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I have the following code, but I'm getting incorrect output. Can anybody tell me why output is 10 B only and why I'm not getting A in output??

#include<stdio.h>
#include<conio.h>
void main()
{
    int *p;
    char c,d;
    int i;

    clrscr();
    p=&i;
    *p=10;
    (char *)p=&c;
    *p=65;
    (char *)p=&d;
    *p=66;
    printf("%d%c%c",i,c,d);
    getch();
}
share|improve this question
    
is getch() to wait for user input before Windows closes the Command Prompt? –  動靜能量 Oct 28 '10 at 5:38
    
This is a platform-specific question, so should provide that info (OS, compiler, etc.) –  Matthew Flaschen Oct 28 '10 at 5:40

6 Answers 6

Your program invokes undefined behavior, so there's no correct or incorrect. Specifically:

*p = 65;

writes an integer into memory with only room for a char. C99 §6.5.3.2/4 (Address and indirection operations) states:

If the operand has type ‘‘pointer to type’’, the result has type ‘‘type’’. If an invalid value has been assigned to the pointer, the behavior of the unary * operator is undefined.84)

p has type pointer to int, so *p has type int. However, p is not a the address of a valid int object.

Also, I believe the cast on the left side of the assignment is illegal (GCC definitely thinks so).

I believe what's happening is that it's laid out (increasing addressess) like:

|i|i|i|i|d|c|p|p|p|p|

This represents the bytes each occupies. I'll walk through what I think is happening:

p = &i;

|i|i|i|i|d|c|00|00|00|00|

For simplicity, I assume the address of i is 0.

*p=10;

|10|0|0|0|d|c|00|00|00|00|

p=&c;

|10|0|0|0|d|c|05|00|00|00|

*p=65;

|i|i|i|i|d|65|00|00|00|00|

Note that modifying *p overwrites p.

p=&d;

|10|0|0|0|d|65|04|00|00|00|

*p=66;

|10|0|0|0|66|00|00|00|00|00|

So storing to d overwrites c with NULL. The above applies if your machine is little-endian, has 4-byte ints, and the stack grows upwards (towards lower addresses). The analysis is different if you have 2-byte ints, but the main conclusion still applies.

Returning void is also illegal, but that's unrelated.

share|improve this answer
    
I don't think that the assignment of the int's here can be the problem. They are all in the guaranteed range of char, no? As long as the value of such an assignment fits there is no undefined behavior. BTW, things as 'a' or '\n' are int, too. –  Jens Gustedt Oct 28 '10 at 7:09
    
@Jens, no, the range doesn't matter. Storing an int (i.e. having an int on the left side of =) is still going to write sizeof(int) bytes. I am aware that character constants like 'a' are ints. –  Matthew Flaschen Oct 28 '10 at 7:13
    
ah, sorry I probably misread, then. –  Jens Gustedt Oct 28 '10 at 7:36

I could not compile your program, it does not conform to ANSI standard. Here is fixed version and it prints "10AB":

#include<stdio.h>

int main()
{

int *p;
char *cp;
char c,d;
int i;
p=&i;
*p=10;
cp=&c;
*cp=65;
cp=&d;
*cp=66;
printf("%d%c%c\n",i,c,d);
}
share|improve this answer

You are using the casting operator in wrong way. You an assiging an char * to int *. So you should cast that char * to allow the conversion. The correct code is as below:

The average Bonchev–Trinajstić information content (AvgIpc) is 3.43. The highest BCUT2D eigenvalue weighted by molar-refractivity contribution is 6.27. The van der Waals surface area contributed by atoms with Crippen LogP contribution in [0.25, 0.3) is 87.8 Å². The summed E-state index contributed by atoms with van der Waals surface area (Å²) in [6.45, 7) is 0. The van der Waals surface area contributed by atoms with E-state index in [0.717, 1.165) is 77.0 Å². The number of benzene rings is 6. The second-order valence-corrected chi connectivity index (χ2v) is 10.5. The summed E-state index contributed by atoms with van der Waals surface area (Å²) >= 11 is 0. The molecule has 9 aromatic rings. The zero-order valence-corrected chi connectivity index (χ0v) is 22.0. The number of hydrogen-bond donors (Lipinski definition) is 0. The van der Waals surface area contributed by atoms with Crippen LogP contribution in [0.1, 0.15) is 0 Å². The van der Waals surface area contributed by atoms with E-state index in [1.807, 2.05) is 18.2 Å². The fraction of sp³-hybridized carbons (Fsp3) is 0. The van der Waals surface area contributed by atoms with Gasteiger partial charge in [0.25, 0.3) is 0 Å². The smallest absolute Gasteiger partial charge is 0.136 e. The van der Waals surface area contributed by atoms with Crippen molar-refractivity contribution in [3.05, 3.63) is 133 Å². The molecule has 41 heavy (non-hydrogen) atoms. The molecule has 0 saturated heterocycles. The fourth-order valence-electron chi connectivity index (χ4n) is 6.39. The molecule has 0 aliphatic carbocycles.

int *p; char c,d; int i; 
p=&i; 
*p=10; 
p=(int *)&c; 
*p=65; 
p=(int *)&d; 
*p=66; 
printf("%d%c%c",i,c,d); 
share|improve this answer
    
This code still invokes undefined behavior by storing an int where only a char will fit. –  Matthew Flaschen Oct 28 '10 at 6:01

The statement (char *)p=&c; doesn't magically turn p into a char * from that point on. In the next line, *p=65;, you're still putting an int into that location.

Ditto for (char *)p=&d; *p=66;. Now because you're inserting what's almost certainly two bytes into the single byte d, you're probably overwriting c with 0.

You may find that changing *p = 66 to *((char*)p) = 66 will give you what you want, the insertion of a single byte.

And, please, upgrade to gcc if possible. It costs exactly the same as Turbo C and is better in just about every way.

share|improve this answer

You want to use

p = (int *) &c;

but when you do

*p = 65

then the compiled program will put 65, as a 4-byte value (assuming your int is 4 byte) into the memory where c is residing. It will trash 3 more bytes... because c is only 1 byte, and you are putting 4 bytes of data into it... and I wonder whether some platform will complain as c is a char, and may not be at an int boundary...

You probably want to use

char *pChar = &c;
*pChar = 65;

If you want to experiment with putting a byte 65 into the integer i, you can use

pChar = (char *) &i;
*pChar = 65;

The (char *) is called casting -- making it a pointer to character.

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Your main problem is that the whole thing is a hack. Don't do that. There is no reason to cast int or char back and forth like that. You can only expect trouble from the way you write your code.

Some hints:

  • the correct include file for standard C is stdio.h
  • in C the expression (char*)p is not an lvalue, meaning that you can't assign to it. (this has good reasons)
  • Even if you would succeed to assign the address of a char to an int pointer this would generally a bad idea. Not only because you will eventually override memory that is not "yours" but also because of alignment problems. The best that can happen to you in such a case is a bus error, to tell you early that you are on the wrong track
  • the return type of main is int
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